16.  6
    Lateral specialization in the human brain: speculations concerning its origins and development.Richard J. Davidson - 1978 - Behavioral and Brain Sciences 1 (2):291-291.
  17.  22
    Lateralization of Brain Activation in Fluent and Non-Fluent Preschool Children: A Magnetoencephalographic Study of Picture-Naming.Paul F. Sowman, Stephen Crain, Elisabeth Harrison & Blake W. Johnson - 2014 - Frontiers in Human Neuroscience 8.
  18.  6
    Dissociable Networks of the Lateral/Medial Mammillary Body in the Human Brain.Masaki Tanaka, Takahiro Osada, Akitoshi Ogawa, Koji Kamagata, Shigeki Aoki & Seiki Konishi - 2020 - Frontiers in Human Neuroscience 14.
  19.  2
    The Evolution of Lateralized Brain Circuits.Michael C. Corballis - 2017 - Frontiers in Psychology 8.
  20.  6
    Bilateral differences in brain potentials from the two cerebral hemispheres in relation to laterality and stuttering.D. B. Lindsley - 1940 - Journal of Experimental Psychology 26 (2):211.
  21.  3
    Inferring common cognitive mechanisms from brain blood-flow lateralization data: a new methodology for fTCD analysis.Georg F. Meyer, Amy Spray, Jo E. Fairlie & Natalie T. Uomini - 2014 - Frontiers in Psychology 5:81044.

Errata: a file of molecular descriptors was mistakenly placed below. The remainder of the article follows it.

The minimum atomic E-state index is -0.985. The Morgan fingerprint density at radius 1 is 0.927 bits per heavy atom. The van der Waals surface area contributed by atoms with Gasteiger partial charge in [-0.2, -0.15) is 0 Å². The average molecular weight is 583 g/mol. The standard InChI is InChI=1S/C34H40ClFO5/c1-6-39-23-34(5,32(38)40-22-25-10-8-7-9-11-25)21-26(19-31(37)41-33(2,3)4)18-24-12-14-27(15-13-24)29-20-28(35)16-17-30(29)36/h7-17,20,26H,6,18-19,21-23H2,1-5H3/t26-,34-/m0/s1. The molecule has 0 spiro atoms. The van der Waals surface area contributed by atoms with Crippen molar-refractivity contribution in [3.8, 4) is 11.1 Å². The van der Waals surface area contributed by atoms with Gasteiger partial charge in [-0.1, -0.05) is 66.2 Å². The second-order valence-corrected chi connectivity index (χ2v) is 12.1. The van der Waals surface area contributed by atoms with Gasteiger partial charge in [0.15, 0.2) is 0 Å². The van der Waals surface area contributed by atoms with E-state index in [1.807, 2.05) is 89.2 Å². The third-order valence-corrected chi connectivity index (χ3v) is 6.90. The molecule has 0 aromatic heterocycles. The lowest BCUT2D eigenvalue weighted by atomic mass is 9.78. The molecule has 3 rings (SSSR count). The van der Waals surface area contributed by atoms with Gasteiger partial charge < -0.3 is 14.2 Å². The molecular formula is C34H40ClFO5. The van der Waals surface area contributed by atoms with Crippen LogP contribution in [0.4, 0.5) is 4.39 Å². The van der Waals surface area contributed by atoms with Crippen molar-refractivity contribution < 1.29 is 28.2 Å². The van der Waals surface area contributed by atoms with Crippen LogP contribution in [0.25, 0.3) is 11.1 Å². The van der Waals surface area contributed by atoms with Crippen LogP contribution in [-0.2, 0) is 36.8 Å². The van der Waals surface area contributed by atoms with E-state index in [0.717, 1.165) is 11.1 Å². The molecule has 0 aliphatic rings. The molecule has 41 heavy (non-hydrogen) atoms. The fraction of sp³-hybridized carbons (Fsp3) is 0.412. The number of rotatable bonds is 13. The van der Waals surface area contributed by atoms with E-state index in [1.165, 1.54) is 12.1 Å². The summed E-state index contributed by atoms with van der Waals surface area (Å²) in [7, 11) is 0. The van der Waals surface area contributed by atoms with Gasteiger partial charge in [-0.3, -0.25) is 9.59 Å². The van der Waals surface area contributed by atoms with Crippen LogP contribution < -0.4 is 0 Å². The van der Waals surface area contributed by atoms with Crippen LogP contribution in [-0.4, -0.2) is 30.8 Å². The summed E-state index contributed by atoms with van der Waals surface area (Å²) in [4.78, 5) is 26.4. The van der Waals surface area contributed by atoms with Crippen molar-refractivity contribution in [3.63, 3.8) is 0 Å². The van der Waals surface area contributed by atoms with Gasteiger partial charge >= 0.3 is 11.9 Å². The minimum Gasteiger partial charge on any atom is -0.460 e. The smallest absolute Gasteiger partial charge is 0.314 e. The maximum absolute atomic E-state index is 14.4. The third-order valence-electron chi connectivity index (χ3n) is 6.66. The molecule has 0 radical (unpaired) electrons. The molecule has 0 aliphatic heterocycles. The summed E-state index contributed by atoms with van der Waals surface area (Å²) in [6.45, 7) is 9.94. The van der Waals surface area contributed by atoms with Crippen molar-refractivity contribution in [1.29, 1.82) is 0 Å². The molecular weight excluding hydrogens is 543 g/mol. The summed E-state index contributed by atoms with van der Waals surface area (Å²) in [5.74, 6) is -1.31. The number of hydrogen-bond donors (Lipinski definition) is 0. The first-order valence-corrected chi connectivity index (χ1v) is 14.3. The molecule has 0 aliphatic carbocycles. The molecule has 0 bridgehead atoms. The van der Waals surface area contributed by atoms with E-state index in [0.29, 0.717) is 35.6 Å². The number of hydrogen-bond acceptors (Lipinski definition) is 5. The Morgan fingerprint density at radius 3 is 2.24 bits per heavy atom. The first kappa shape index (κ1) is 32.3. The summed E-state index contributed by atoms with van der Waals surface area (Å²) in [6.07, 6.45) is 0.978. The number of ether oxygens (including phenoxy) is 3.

Current neuroimaging techniques with high spatial resolution constrain participant motion so that many natural tasks cannot be carried out. The aim of this paper is to show how a time-locked correlation-analysis of cerebral blood flow velocity (CBFV) lateralization data, obtained with functional TransCranial Doppler (fTCD) ultrasound, can be used to infer cerebral activation patterns across tasks. In a first experiment we demonstrate that the proposed analysis method results in data that are comparable with the standard Lateralization Index (LI) for within-task (...)
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  22.  17
    Brain Hemispheres Swap Dominance for Processing Semantically Meaningful Pitch.Xiao-Dong Wang, Hong Xu, Zhen Yuan, Hao Luo, Ming Wang, Hua-Wei Li & Lin Chen - 2021 - Frontiers in Human Neuroscience 15.